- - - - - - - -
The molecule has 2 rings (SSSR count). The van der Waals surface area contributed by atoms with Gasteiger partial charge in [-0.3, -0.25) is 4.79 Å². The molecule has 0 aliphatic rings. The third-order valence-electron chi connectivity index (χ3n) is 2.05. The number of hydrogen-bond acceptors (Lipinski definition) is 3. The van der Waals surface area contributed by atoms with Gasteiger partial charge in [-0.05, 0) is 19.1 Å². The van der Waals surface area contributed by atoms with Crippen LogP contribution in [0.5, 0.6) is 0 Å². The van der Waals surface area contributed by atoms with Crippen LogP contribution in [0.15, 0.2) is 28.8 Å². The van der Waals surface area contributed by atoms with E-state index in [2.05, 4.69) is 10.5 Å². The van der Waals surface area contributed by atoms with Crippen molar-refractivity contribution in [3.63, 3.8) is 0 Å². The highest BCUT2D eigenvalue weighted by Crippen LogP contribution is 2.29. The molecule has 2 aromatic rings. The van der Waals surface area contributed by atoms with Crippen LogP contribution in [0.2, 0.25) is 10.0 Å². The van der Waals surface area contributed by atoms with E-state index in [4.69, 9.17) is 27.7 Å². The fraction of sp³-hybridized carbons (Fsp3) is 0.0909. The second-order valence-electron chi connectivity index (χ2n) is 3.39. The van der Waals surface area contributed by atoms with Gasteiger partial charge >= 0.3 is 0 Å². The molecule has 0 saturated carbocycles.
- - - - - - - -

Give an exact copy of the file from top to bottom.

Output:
The molecule has 2 rings (SSSR count). The van der Waals surface area contributed by atoms with Gasteiger partial charge in [-0.3, -0.25) is 4.79 Å². The molecule has 0 aliphatic rings. The third-order valence-electron chi connectivity index (χ3n) is 2.05. The number of hydrogen-bond acceptors (Lipinski definition) is 3. The van der Waals surface area contributed by atoms with Gasteiger partial charge in [-0.05, 0) is 19.1 Å². The van der Waals surface area contributed by atoms with Crippen LogP contribution in [0.5, 0.6) is 0 Å². The van der Waals surface area contributed by atoms with Crippen LogP contribution in [0.15, 0.2) is 28.8 Å². The van der Waals surface area contributed by atoms with E-state index in [2.05, 4.69) is 10.5 Å². The van der Waals surface area contributed by atoms with Crippen molar-refractivity contribution in [3.63, 3.8) is 0 Å². The highest BCUT2D eigenvalue weighted by Crippen LogP contribution is 2.29. The molecule has 2 aromatic rings. The van der Waals surface area contributed by atoms with Crippen LogP contribution in [0.2, 0.25) is 10.0 Å². The van der Waals surface area contributed by atoms with E-state index in [4.69, 9.17) is 27.7 Å². The fraction of sp³-hybridized carbons (Fsp3) is 0.0909. The second-order valence-electron chi connectivity index (χ2n) is 3.39. The van der Waals surface area contributed by atoms with Gasteiger partial charge >= 0.3 is 0 Å². The molecule has 0 saturated carbocycles.